People are inundated with interruptions, pitches, and advertisements everywhere they look. Though you might think your email is special. But to the reader, your email is one in a million — and not in a good way. This is why it’s important to remember where you are and use good manners. Getting into someone’s inbox is like being invited to their home for dinner. If they ask you to take your shoes off, you respectfully do so.

Step 1: Build Your List

Before you can start sending out emails, you need people to send emails to. So, how do you get started building your list? Start by adding a banner or form to your website simply asking people to subscribe.

Some common ways to entice people to sign up include:

  1. email series
  2. free downloads
  3. free white papers or eBooks
  4. update lists, like new releases and product updates

Step 2: Provide Great Content

Email marketing is all about expectations, and it’s up to you to set them. If your call to action is strong, and your follow-up is consistent, then you can count on a successful email campaign. However, if you promise to send one email per week and instead send them daily, then you’re setting yourself up for failure. On the contrary, if someone is expecting daily updates or critical product updates and you don’t deliver, then they are likely to be just as upset in that case, too. This is why the first follow-up email is so crucial to the success of your email marketing efforts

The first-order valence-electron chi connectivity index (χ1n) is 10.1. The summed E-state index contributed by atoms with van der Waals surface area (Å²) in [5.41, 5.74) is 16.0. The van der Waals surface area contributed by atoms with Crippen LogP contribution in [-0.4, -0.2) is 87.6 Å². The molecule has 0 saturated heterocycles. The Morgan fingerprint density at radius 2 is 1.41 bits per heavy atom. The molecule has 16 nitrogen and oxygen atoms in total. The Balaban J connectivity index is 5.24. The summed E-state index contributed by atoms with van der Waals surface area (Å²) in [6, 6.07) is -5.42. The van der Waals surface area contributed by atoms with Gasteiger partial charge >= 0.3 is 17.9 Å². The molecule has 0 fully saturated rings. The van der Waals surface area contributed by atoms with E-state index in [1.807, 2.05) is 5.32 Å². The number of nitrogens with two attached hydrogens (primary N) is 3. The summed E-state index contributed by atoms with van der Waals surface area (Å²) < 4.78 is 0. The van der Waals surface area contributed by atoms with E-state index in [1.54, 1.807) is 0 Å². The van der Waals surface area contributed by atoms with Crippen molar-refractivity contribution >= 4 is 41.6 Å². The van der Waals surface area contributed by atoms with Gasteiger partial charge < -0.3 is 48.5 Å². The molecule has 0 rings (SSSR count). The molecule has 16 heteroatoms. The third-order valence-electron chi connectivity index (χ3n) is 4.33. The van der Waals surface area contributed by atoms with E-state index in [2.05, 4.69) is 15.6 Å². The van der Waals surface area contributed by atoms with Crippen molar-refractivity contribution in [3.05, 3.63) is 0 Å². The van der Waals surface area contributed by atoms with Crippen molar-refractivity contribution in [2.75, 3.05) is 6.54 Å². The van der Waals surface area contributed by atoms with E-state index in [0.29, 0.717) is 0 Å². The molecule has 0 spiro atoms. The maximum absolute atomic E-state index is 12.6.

Step 3: Analytics and Segmentation

Now that you understand the basics behind an effective email campaign, let’s talk about how to take things to the next level. Specifically, using segmentation and analytics to refine your broadcasts and generate even better results than a basic campaign.

How to Segment Your Email Marketing List

If you’re unfamiliar with the term, email segmentation is the practice of splitting up your email list into more targeted groups.

Here’s a few ways to segment a larger list:

  1. customer list (in comparison to leads who haven’t bought)
  2. newsletter subscribers
  3. daily email list (in comparison to weekly, bi-weekly, monthly, etc)
  4. demographics, such as age, location, or job title
  5. interests, such as marketing or sales topics